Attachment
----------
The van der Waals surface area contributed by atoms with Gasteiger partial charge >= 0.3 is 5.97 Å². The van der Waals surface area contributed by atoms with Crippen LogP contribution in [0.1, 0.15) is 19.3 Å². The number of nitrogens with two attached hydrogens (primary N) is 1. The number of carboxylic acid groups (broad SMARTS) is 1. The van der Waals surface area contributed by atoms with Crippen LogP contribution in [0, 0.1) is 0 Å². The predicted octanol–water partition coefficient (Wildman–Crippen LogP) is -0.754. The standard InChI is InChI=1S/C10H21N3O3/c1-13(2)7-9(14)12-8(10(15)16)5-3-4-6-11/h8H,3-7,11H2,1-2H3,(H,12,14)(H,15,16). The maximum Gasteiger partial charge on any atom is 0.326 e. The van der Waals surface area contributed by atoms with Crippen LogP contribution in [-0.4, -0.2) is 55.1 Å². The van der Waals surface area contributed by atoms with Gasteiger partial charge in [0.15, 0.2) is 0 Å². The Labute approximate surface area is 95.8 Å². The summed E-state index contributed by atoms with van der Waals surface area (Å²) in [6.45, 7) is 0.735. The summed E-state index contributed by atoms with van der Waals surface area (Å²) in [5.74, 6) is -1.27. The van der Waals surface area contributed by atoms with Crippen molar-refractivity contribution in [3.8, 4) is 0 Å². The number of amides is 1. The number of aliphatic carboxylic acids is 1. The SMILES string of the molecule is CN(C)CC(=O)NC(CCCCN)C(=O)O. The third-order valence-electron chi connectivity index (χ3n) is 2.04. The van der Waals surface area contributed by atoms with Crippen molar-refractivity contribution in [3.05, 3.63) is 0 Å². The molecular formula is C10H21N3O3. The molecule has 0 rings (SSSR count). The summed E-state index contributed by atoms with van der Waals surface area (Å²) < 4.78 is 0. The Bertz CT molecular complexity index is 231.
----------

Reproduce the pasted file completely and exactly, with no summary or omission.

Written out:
The van der Waals surface area contributed by atoms with Gasteiger partial charge >= 0.3 is 5.97 Å². The van der Waals surface area contributed by atoms with Crippen LogP contribution in [0.1, 0.15) is 19.3 Å². The number of nitrogens with two attached hydrogens (primary N) is 1. The number of carboxylic acid groups (broad SMARTS) is 1. The van der Waals surface area contributed by atoms with Crippen LogP contribution in [0, 0.1) is 0 Å². The predicted octanol–water partition coefficient (Wildman–Crippen LogP) is -0.754. The standard InChI is InChI=1S/C10H21N3O3/c1-13(2)7-9(14)12-8(10(15)16)5-3-4-6-11/h8H,3-7,11H2,1-2H3,(H,12,14)(H,15,16). The maximum Gasteiger partial charge on any atom is 0.326 e. The van der Waals surface area contributed by atoms with Crippen LogP contribution in [-0.4, -0.2) is 55.1 Å². The van der Waals surface area contributed by atoms with Gasteiger partial charge in [0.15, 0.2) is 0 Å². The Labute approximate surface area is 95.8 Å². The summed E-state index contributed by atoms with van der Waals surface area (Å²) in [6.45, 7) is 0.735. The summed E-state index contributed by atoms with van der Waals surface area (Å²) in [5.74, 6) is -1.27. The van der Waals surface area contributed by atoms with Crippen molar-refractivity contribution in [3.8, 4) is 0 Å². The number of amides is 1. The number of aliphatic carboxylic acids is 1. The SMILES string of the molecule is CN(C)CC(=O)NC(CCCCN)C(=O)O. The third-order valence-electron chi connectivity index (χ3n) is 2.04. The van der Waals surface area contributed by atoms with Crippen molar-refractivity contribution in [3.05, 3.63) is 0 Å². The molecular formula is C10H21N3O3. The molecule has 0 rings (SSSR count). The summed E-state index contributed by atoms with van der Waals surface area (Å²) < 4.78 is 0. The Bertz CT molecular complexity index is 231.